You're well-informed. I like to think that I am as well. But I'm also smart enough to know there are specifics I may not be well enough prepared to answer.
These boards can't only be a gathering place for FairTax cheerleaders. They should be a place where visitors leave with more ammunition than when they arrived.
That's the reason my summaries will continue.
And you're right...the enthusiasm for the FairTax is inspiring!
"You may believe that anyone who has any problem with the FairTax is a fraud, and has no argument"
No not anyone!! Just these lairs. I can refute misconceptions. Liars don't want to be refuted so they present their fiction in a media that is difficult to refute. They are not presenting points of view, they are presenting fiction and hoping to make money from it and confuse the public. Politicians have been using this tactic for years. The public is not going to take the time to get the facts. They are going to believe the one who repeats himself the most or the ones the media repeats the most.
Young Mr. Todd, I am anxiously awaiting your comparrison of Mr. Hewitt's book to the FairTax. You seem to know a lot about Mr. Hewitt personally. I can only hope that he is sincere and that he is not just doing it for the money. So your insight is very helpful. I am keeping an open mind.
I hope you don't get the impression that I find no fault with FairTax. With any system we have there will be cheats. I just think with FairTax the improprieties will be easier to dectect. And anything that doesn't work well will become blatently apparent and changed accordingly.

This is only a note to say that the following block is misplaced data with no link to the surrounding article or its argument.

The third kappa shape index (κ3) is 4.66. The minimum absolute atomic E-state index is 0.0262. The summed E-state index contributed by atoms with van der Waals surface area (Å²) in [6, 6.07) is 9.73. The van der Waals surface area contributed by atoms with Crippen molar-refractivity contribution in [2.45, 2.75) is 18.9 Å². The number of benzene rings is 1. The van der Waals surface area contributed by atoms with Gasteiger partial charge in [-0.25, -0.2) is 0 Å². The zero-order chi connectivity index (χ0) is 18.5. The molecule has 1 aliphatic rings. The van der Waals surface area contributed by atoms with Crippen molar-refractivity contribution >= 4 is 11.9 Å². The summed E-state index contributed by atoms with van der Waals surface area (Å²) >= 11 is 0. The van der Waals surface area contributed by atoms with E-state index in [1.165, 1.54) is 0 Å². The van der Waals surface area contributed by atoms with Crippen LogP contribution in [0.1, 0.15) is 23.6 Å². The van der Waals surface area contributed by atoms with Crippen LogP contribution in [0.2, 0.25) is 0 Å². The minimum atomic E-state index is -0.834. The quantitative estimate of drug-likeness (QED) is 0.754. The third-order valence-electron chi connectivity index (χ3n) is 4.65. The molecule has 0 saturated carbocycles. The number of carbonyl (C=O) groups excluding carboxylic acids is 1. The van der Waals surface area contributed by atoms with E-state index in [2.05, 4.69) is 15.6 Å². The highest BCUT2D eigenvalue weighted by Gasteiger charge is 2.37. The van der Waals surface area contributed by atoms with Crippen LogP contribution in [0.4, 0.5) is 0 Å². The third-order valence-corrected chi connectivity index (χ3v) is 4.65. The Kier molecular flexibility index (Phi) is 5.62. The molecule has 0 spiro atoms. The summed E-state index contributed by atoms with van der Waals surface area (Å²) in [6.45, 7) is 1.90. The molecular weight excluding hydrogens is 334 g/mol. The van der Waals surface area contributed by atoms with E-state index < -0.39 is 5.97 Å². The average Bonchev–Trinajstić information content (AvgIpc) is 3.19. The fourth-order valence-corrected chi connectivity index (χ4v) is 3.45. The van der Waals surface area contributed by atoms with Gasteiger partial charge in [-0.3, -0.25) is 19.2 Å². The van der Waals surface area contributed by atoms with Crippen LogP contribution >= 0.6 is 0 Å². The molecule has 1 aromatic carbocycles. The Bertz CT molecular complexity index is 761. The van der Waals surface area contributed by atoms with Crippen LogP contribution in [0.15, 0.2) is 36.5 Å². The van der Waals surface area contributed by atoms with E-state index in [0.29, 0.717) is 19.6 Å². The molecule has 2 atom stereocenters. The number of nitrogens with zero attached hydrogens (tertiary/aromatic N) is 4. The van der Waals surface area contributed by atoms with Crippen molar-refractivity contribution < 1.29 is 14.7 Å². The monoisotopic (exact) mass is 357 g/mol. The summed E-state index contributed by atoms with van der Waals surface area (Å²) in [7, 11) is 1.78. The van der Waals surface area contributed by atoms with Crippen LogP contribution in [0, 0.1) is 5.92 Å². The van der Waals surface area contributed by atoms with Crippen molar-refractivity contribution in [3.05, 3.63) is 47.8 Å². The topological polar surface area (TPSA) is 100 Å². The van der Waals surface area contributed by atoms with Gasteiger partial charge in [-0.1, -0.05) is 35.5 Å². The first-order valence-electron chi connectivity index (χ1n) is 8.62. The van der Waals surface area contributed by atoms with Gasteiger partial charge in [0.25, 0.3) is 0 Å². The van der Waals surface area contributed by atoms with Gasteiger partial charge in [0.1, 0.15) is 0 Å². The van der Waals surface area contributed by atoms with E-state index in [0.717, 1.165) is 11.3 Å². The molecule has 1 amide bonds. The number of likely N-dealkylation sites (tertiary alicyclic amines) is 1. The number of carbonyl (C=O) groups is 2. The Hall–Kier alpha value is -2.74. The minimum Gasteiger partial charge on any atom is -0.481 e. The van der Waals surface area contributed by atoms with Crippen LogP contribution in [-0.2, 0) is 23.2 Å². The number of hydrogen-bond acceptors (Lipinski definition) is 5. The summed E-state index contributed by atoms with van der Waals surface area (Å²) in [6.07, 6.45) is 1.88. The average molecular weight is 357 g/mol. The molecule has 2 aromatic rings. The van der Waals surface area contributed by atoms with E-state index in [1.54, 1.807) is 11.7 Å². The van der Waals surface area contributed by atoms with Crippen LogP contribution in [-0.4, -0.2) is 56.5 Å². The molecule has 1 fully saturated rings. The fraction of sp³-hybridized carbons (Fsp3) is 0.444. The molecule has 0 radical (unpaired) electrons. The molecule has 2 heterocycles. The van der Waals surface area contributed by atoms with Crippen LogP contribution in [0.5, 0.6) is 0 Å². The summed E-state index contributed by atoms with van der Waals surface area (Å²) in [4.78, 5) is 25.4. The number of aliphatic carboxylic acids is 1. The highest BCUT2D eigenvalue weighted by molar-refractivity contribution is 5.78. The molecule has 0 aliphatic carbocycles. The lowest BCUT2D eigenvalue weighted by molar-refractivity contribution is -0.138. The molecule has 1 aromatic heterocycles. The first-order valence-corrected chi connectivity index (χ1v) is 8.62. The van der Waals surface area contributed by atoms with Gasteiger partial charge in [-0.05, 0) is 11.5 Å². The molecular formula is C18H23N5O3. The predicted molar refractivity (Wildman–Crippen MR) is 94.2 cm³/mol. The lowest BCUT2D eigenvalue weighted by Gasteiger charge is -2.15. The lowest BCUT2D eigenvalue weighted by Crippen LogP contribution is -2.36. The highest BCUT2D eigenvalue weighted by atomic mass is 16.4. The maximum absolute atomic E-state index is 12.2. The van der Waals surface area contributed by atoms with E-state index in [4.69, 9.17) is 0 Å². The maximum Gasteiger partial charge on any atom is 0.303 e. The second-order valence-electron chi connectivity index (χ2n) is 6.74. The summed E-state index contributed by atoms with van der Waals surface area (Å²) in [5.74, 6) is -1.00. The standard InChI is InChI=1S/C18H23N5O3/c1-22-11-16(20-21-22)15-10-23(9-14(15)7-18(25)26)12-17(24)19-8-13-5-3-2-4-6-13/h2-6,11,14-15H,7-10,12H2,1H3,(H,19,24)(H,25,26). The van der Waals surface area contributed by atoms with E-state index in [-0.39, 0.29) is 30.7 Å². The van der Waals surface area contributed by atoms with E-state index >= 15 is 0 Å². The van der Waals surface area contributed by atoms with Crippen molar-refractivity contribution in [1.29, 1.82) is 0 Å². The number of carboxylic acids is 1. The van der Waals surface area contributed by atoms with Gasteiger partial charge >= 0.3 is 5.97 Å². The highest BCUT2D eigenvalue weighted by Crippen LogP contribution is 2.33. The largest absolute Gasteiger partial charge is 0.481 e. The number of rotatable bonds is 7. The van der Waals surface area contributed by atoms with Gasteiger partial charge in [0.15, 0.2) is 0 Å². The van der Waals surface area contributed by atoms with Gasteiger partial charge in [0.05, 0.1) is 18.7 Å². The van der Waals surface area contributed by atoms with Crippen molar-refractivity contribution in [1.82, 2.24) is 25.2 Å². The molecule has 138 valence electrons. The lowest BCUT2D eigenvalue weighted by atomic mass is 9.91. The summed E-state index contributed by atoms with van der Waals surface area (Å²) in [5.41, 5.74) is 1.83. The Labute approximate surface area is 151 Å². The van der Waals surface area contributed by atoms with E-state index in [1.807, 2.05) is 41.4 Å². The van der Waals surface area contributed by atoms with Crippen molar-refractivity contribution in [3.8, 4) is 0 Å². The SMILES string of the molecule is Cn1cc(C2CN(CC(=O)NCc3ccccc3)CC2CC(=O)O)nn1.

I wish our founding fathers had started with FairTax and now we modern types were trying to make a case for the income tax.
Ask the author of "fantasy" to tell us his solution to the current tax system. I believe I remember you saying he agreed with the idea that the current system is broken? It seems to me, he has three current choices. What is his solution? Which does he choose over Fairtax ? For me,,,, Why denigrate the best if you have nothing to say to improve it. If he admits the current system needs to go or at least that the IRS needs to go, and does not have a solution, or can not find something better than Fairtax, then his book is just to further his own agenda and one of his listeners needs to tell him that. Where does he think the energy needs to be focused ? Read the book?? No thanks I've read the fair tax bill!! Even with the listing of sponsors and credits which take up pages and pages, it is only 61 pages long when printed from the Library of Congress web site. It is short enough to read even considering you have to read some of it three or five times due to legalize language. That's a far cry from the thousands of pages currently being used, written in even more complicated language. What does he say his solution is?
You and I had this argument in Waynesville a couple weeks ago. I've thought long and hard about it and here is my conclusion. For those who don't know the discussion, it was whether the tax was 23% or 30%. I know the inclusive vs. the exclusive. But here is the rub. The 23% relies on knowing the final price of the product i.e. $1.00 for the loaf of bread. The only way we know that is that it includes the taxes on the product. When they disappear, we no longer know that price. So either we are going to pay 23% which would make the price of the product 94.71 cents or 30% for $1.00. I've never heard this argument so I don't know the answer. I still don't mind the 30% tax simply because, as I told David, in reality, we pay 50% tax now. This is usually not brought up when the argument starts about whether it is a 23% or 30%. Who cares! It beats 50%, the real tax we pay.